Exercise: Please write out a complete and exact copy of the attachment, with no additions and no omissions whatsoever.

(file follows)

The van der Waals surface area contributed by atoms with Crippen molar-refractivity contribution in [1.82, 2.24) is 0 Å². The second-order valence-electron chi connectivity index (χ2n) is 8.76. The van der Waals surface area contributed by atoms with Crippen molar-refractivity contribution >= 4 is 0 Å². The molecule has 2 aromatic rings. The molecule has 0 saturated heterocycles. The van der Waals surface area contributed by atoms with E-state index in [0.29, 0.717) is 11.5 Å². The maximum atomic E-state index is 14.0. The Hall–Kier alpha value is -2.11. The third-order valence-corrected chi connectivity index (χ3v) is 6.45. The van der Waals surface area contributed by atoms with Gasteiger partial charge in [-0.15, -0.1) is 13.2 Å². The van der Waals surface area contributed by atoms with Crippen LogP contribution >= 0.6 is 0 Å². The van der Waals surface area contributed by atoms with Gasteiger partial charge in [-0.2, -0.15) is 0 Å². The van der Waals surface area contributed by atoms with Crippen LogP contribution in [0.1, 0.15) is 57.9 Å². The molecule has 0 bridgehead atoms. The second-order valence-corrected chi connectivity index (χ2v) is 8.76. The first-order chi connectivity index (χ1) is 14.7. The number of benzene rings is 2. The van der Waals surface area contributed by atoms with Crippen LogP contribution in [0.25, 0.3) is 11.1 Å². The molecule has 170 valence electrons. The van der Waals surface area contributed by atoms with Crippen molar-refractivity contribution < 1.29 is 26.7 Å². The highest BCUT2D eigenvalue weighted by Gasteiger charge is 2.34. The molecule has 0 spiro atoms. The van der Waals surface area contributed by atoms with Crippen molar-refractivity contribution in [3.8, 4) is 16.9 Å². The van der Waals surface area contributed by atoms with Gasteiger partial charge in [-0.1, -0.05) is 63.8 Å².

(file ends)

The van der Waals surface area contributed by atoms with Crippen molar-refractivity contribution in [1.82, 2.24) is 0 Å². The second-order valence-electron chi connectivity index (χ2n) is 8.76. The van der Waals surface area contributed by atoms with Crippen molar-refractivity contribution >= 4 is 0 Å². The molecule has 2 aromatic rings. The molecule has 0 saturated heterocycles. The van der Waals surface area contributed by atoms with E-state index in [0.29, 0.717) is 11.5 Å². The maximum atomic E-state index is 14.0. The Hall–Kier alpha value is -2.11. The third-order valence-corrected chi connectivity index (χ3v) is 6.45. The van der Waals surface area contributed by atoms with Gasteiger partial charge in [-0.15, -0.1) is 13.2 Å². The van der Waals surface area contributed by atoms with Crippen LogP contribution >= 0.6 is 0 Å². The van der Waals surface area contributed by atoms with Gasteiger partial charge in [-0.2, -0.15) is 0 Å². The van der Waals surface area contributed by atoms with Crippen LogP contribution in [0.1, 0.15) is 57.9 Å². The molecule has 0 bridgehead atoms. The second-order valence-corrected chi connectivity index (χ2v) is 8.76. The first-order chi connectivity index (χ1) is 14.7. The number of benzene rings is 2. The van der Waals surface area contributed by atoms with Crippen LogP contribution in [0.25, 0.3) is 11.1 Å². The molecule has 170 valence electrons. The van der Waals surface area contributed by atoms with Crippen molar-refractivity contribution < 1.29 is 26.7 Å². The highest BCUT2D eigenvalue weighted by Gasteiger charge is 2.34. The molecule has 0 spiro atoms. The van der Waals surface area contributed by atoms with Crippen molar-refractivity contribution in [3.8, 4) is 16.9 Å². The van der Waals surface area contributed by atoms with Gasteiger partial charge in [-0.1, -0.05) is 63.8 Å².